Get Out! :: 11.16.07; 11.17.07

This weekend marks the release of two new EPs by two of Columbia’s finest bands. First up, dirty rockers The Unawares will be releasing Tooth Dip Friday night at Hunter-Gatherer. Recorded live to analog tape in three days at producer Chris Wenner’s home, Tooth Dip succeeds in catching the blistering live presence of the band. According to Wenner, “It’s about trying to capture the performance and making the band comfortable.” Shunning digital tricks, Wenner believes in the simplicity of his technique. “The tape adds its own saturation,” Wenner says. “Like sonic glue.” His methods certainly seemed to agree with the band, personally and sonically. “It’s minimalist, but definitely caught our authentic sound,” says drummer Rhett Berger.

And what a sound it is. The six tracks on Tooth Dip are a raucous, careening drive on a dark dirt road with the lights off. Vocalist-slash-guitarist John Watkins’s off-kilter lyrics match perfectly with his crooning vocal warble. Berger’s drums crash and crunch just as hard as they did when he and Watkins used to play together in high school, and in bassist James Wallace (erstwhile of The South Holes), they’ve found a perfect blend of technical skill and string-bending fervor. The music itself relies heavily on a garage- rock aesthetic with a dollop of Minutemen speed and a Robert Pollard-esque blend of lyrical absurdity and gravity. For a band a little over a year old, The Unawares have certainly found their groove quickly, making this type of recording possible — and preferable. While their first record, Hey Zeus, is equally satisfying, it was recorded before The Unawares even played a live gig together. “We didn’t have the chemistry that we have now,” Berger says. That chemistry is highly apparent on Tooth Dip — like a kid trying to blow up action figures with some fireworks and a chemistry set. The EP will be available at the show Friday and at Papa Jazz and Acme Records after that. But you can check out one track for yourself right here, and make sure to swing over to their myspace page for even more.

The Unawares Extract Lover

Saturday night at The Whig, Columbia can stop waiting for the new release from local phenoms Death Becomes Even The Maiden. Comprised of bassist-slash-vocalist Eric Greenwood (ex-From Safety To Where), guitarist Heyward Sims (ex-Bolt) and drummer Chris Powell (ex-Haunted Bulldozer), Death Becomes Even the Maiden has already garnered a well-deserved reputation as one of the best bands to come out of Columbia’s music scene in years, and this five-track EP, entitled The Arrangement, only gives that distinction more credence. Recorded at the Jam Room with engineer Steve Slavich, The Arrangement is another example of just how important it is for local musicians to have someone they trust behind the boards. According to Sims, “Steve knows how I work, and he and I just work quickly.” The album is technically brilliant: Greenwood’s vocals are especially impressive as he switches from melodic singing to scorching screams, giving his just-plain-fed-up lyrics weight; Sims’ guitarwork is as dexterous as ever, switching between nimble runs, heavy crunches and various squeals and beeps with seemingly effortless ease; then there’s Powell’s drums, tight and thunderous like the controlled explosions of a demolition crew. Like the band’s live shows, the EP is short and to the point — an ethic the band believes in. “Keep people wanting more,” is Greenwood’s credo, and the band certainly has. Speaking of Sims’ ability to constantly bring new material to the table, Greenwood says, “He’s just got so many ideas going; he’s so musical.” The members’ different backgrounds definitely lend to a unique sound. While not a perfect description, the best this poor music journalist can come up with is that Death Becomes Even the Maiden sounds like Nirvana doing Joy Division covers. But of course, all of Columbia will be able to judge for themselves on Saturday at The Whig, when they get to take home the best local recording of the year. Five bucks gets you into the show as well as a copy of the EP. Be sure to get there early. And bring earplugs.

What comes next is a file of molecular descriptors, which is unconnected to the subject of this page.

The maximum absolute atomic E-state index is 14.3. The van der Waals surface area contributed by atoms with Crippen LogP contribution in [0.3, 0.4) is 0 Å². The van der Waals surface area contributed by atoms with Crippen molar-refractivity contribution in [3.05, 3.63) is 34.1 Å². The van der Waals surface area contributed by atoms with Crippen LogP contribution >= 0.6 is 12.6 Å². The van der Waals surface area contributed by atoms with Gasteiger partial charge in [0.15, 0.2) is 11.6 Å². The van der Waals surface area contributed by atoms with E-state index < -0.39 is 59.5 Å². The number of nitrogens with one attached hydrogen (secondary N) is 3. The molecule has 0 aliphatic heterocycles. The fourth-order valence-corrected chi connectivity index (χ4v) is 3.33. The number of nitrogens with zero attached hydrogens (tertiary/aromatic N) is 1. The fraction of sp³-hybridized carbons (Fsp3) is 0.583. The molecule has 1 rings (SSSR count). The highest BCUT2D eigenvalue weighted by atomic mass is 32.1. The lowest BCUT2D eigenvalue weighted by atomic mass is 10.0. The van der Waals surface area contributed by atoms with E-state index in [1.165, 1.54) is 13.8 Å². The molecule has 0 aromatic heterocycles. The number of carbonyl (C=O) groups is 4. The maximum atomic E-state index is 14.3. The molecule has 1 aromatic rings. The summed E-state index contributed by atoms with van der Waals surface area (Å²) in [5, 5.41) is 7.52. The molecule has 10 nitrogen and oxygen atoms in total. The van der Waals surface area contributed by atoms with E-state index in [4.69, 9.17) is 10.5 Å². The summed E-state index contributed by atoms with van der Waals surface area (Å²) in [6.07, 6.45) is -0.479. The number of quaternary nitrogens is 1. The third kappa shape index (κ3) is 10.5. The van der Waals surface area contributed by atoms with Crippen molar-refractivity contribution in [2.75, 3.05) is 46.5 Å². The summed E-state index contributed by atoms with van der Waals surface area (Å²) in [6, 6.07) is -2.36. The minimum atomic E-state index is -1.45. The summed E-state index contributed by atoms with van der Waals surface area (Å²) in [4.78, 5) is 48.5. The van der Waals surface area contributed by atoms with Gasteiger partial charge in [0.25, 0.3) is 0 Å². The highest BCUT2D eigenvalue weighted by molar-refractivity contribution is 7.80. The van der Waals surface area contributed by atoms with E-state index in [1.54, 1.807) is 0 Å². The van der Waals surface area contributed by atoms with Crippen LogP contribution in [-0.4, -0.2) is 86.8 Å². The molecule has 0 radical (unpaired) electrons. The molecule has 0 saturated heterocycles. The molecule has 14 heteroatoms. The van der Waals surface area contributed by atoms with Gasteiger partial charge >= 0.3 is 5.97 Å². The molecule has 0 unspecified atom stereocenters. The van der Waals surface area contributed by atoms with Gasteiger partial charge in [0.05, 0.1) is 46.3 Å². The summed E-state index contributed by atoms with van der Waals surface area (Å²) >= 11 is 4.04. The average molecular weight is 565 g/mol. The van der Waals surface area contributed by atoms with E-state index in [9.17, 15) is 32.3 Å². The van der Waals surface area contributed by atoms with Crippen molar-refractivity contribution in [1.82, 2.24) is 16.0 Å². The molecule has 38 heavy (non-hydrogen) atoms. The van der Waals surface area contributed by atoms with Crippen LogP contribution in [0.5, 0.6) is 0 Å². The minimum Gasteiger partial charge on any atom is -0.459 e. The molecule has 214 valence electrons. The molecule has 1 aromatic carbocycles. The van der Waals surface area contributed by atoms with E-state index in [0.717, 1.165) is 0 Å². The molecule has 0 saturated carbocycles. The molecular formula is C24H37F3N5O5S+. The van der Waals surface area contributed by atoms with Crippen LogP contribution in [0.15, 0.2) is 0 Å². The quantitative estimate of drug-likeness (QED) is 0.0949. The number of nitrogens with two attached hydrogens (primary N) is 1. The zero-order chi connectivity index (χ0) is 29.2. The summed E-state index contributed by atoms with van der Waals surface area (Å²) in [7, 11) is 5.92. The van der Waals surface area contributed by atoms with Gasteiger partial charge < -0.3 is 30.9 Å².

Death Becomes Even The Maiden Control

The Unawares’ Friday night show at the Hunter-Gatherer begins at 11 p.m.; Glass Gnats (featuring Benoit St. Jacques and members of Grey Egg) open. Admission is $3; call 748-0540 for more information. Death Becomes Even the Maiden’s Saturday night show at The Whig begins at 11 p.m.; Black Swan opens. Call 931-8852 for more information.

(Note: This originally appeared in the Nov. 14 issue of Free Times.)

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